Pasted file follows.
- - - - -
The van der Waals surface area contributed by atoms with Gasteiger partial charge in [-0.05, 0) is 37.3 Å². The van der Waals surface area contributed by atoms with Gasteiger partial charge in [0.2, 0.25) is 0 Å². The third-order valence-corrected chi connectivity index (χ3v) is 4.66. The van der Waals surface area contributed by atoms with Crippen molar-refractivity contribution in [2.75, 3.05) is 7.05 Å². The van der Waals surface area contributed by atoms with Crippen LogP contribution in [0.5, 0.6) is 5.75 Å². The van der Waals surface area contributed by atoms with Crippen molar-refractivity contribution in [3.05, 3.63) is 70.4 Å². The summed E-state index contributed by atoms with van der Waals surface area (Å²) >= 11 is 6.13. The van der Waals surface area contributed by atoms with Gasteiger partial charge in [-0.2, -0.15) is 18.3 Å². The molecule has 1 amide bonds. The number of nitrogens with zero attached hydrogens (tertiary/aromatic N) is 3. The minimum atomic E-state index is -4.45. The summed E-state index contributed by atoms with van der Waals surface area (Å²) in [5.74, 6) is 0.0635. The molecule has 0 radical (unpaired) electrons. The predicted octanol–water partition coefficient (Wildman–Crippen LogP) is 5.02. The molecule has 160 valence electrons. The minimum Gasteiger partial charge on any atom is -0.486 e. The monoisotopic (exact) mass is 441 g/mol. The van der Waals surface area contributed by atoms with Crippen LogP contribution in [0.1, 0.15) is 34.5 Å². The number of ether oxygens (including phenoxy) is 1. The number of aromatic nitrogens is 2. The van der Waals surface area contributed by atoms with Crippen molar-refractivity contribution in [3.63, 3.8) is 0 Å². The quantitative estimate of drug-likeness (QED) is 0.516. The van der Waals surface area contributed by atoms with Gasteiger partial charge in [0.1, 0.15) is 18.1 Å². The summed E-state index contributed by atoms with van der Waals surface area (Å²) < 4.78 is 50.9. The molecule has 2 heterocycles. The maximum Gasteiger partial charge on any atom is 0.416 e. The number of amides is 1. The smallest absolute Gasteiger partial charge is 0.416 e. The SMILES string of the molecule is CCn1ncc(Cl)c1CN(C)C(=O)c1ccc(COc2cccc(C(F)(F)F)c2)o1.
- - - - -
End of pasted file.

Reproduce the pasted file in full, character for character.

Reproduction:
The van der Waals surface area contributed by atoms with Gasteiger partial charge in [-0.05, 0) is 37.3 Å². The van der Waals surface area contributed by atoms with Gasteiger partial charge in [0.2, 0.25) is 0 Å². The third-order valence-corrected chi connectivity index (χ3v) is 4.66. The van der Waals surface area contributed by atoms with Crippen molar-refractivity contribution in [2.75, 3.05) is 7.05 Å². The van der Waals surface area contributed by atoms with Crippen LogP contribution in [0.5, 0.6) is 5.75 Å². The van der Waals surface area contributed by atoms with Crippen molar-refractivity contribution in [3.05, 3.63) is 70.4 Å². The summed E-state index contributed by atoms with van der Waals surface area (Å²) >= 11 is 6.13. The van der Waals surface area contributed by atoms with Gasteiger partial charge in [-0.2, -0.15) is 18.3 Å². The molecule has 1 amide bonds. The number of nitrogens with zero attached hydrogens (tertiary/aromatic N) is 3. The minimum atomic E-state index is -4.45. The summed E-state index contributed by atoms with van der Waals surface area (Å²) in [5.74, 6) is 0.0635. The molecule has 0 radical (unpaired) electrons. The predicted octanol–water partition coefficient (Wildman–Crippen LogP) is 5.02. The molecule has 160 valence electrons. The minimum Gasteiger partial charge on any atom is -0.486 e. The monoisotopic (exact) mass is 441 g/mol. The van der Waals surface area contributed by atoms with Crippen LogP contribution in [0.1, 0.15) is 34.5 Å². The number of ether oxygens (including phenoxy) is 1. The number of aromatic nitrogens is 2. The van der Waals surface area contributed by atoms with Crippen molar-refractivity contribution in [3.63, 3.8) is 0 Å². The quantitative estimate of drug-likeness (QED) is 0.516. The van der Waals surface area contributed by atoms with Gasteiger partial charge in [0.1, 0.15) is 18.1 Å². The summed E-state index contributed by atoms with van der Waals surface area (Å²) < 4.78 is 50.9. The molecule has 2 heterocycles. The maximum Gasteiger partial charge on any atom is 0.416 e. The number of amides is 1. The smallest absolute Gasteiger partial charge is 0.416 e. The SMILES string of the molecule is CCn1ncc(Cl)c1CN(C)C(=O)c1ccc(COc2cccc(C(F)(F)F)c2)o1.